New Releases: Red, White and Blood by Christopher Farnsworth
Causing Pandemonium: January Update

Underground Reading: Little Girl Lost by Richard Aleas

This is the latest installment in our scheme to review each and every Hard Case Crime mystery, in order, one every week. You can follow along here.

Little Girl LostLittle Girl Lost (2004) is by Richard Aleas, the pen name of Hard Case Crime series editor, Charles Ardai. Obviously, there's some potential for disaster here - when the boss picks up a shovel, it takes a brave man to point out that his trenchwork is shoddy. 

Fortunately, this is no ordinary boss.

Mr. Aleas/Ardai's short work had already been published in several magazines (and selected for multiple 'Best of...' anthologies, and Little Girl Lost, his debut novel, is a wholly credible addition to the series. Hard Case was not the first to publish Little Girl Lost - it was released earlier in 2004 as a hardcover from the imprint Five Star. The book later went on to be nominated for both the Edgar and Shamus Awards for Best First Novel. 

And, you know what? It ain't bad.

John Blake is a New York City private eye with a penchant for ill-considered, self-destructive acts of chivalry. When his high school girlfriend (and first True Love) winds up dead on the roof of a strip club, his angst factor goes nuclear and he drops his (non-existent) workload of (insurance) cases and starts prying into her death. Last John had heard of Miranda Sugarman, she was off to college in the Southwest and on the road to becoming a doctor. What happened?

Blake wants to solve the murder, but, even more critically, he wants to bridge the gap between fantasy and reality. His life, he believes, is a bit of a disaster. He's got no money, no girlfriend and a dead-end job. Miranda is the one that got away - not from him, but from mediocrity. John has always needed to know that she was out there living life to its fullest. Miranda resurfacing as a grimy corpse in one of New York's seediest neighborhoods extinguishes that one tiny point of light in his life. As John grinds away at his investigation, he pictures a thousand scenarios, all with Miranda as the innocent victim (the "little girl lost") of horrible circumstances and sinister conspiracies.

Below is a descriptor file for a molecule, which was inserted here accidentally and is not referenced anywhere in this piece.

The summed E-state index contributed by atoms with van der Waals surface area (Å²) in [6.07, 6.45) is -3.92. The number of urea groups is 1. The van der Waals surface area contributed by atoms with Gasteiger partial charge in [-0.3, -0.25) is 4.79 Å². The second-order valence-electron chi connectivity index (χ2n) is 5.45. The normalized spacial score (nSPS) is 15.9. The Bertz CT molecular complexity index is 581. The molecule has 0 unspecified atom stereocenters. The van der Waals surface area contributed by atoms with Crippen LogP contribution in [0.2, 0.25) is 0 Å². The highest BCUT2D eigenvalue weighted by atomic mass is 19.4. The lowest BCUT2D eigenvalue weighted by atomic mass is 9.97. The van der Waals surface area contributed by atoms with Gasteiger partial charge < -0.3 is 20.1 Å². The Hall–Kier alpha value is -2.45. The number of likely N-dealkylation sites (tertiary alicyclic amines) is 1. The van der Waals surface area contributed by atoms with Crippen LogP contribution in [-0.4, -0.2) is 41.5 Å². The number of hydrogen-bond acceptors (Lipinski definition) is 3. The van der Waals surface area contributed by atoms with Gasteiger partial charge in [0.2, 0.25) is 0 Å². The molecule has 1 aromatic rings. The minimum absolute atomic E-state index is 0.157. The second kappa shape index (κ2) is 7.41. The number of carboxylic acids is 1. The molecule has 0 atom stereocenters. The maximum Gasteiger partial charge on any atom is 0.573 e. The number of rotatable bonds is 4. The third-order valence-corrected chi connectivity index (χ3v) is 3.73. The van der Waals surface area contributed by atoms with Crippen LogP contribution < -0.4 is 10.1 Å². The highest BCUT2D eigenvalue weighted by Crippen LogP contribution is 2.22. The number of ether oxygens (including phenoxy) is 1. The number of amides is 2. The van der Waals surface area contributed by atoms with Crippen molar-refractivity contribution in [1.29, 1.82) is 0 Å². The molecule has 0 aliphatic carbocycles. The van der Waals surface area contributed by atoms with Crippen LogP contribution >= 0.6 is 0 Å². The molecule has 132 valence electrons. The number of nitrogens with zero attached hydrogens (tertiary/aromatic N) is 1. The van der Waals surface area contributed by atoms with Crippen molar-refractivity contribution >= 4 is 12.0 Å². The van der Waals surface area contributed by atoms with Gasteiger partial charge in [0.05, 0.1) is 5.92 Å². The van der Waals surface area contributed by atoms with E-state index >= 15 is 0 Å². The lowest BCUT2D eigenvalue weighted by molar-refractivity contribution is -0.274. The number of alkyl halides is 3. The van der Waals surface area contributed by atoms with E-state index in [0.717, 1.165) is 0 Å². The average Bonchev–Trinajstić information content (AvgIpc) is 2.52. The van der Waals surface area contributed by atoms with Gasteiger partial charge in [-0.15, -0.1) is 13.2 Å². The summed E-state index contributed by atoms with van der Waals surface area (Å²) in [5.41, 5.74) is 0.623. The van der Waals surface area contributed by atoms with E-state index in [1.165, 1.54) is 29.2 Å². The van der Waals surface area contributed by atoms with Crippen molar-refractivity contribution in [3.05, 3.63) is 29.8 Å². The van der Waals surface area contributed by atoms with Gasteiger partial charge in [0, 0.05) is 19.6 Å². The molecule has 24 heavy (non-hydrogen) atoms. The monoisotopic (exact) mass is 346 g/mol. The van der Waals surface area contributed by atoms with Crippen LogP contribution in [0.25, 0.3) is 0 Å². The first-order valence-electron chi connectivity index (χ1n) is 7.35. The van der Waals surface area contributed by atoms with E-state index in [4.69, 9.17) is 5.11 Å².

The reality, of course, is far more complex. While John's excellent at dreaming up pedestals for Miranda to stand on, the investigation brings her crashing down to reality. John investigates real-Miranda while still holding a mental picture of dream-Miranda, and it takes a bewildering and increasingly disturbing sequence of events before he can finally reconcile the two.

At the same time, Miranda has another sort of twin or mirror: her college roommate, fellow stripper and possible lover, Jocelyn. No investigation of Miranda can be complete without finding and understanding Jocelyn, and John spends much of his time entangled in the search for this other Miranda parallel.

Little Girl LostThe fragmented relationships between Miranda and Jocelyn and real-Miranda and dream-Miranda are the crux of Little Girl Lost, and Mr. Aleas juggles the pairings beautifully. The various reveals are all well-paced and, although I'd argue the actual plot twists aren't particularly surprising, it is Blake's emotional journey that makes the book so compelling. This isn't a book about the ah-ha! as much as how the protagonist responds to it.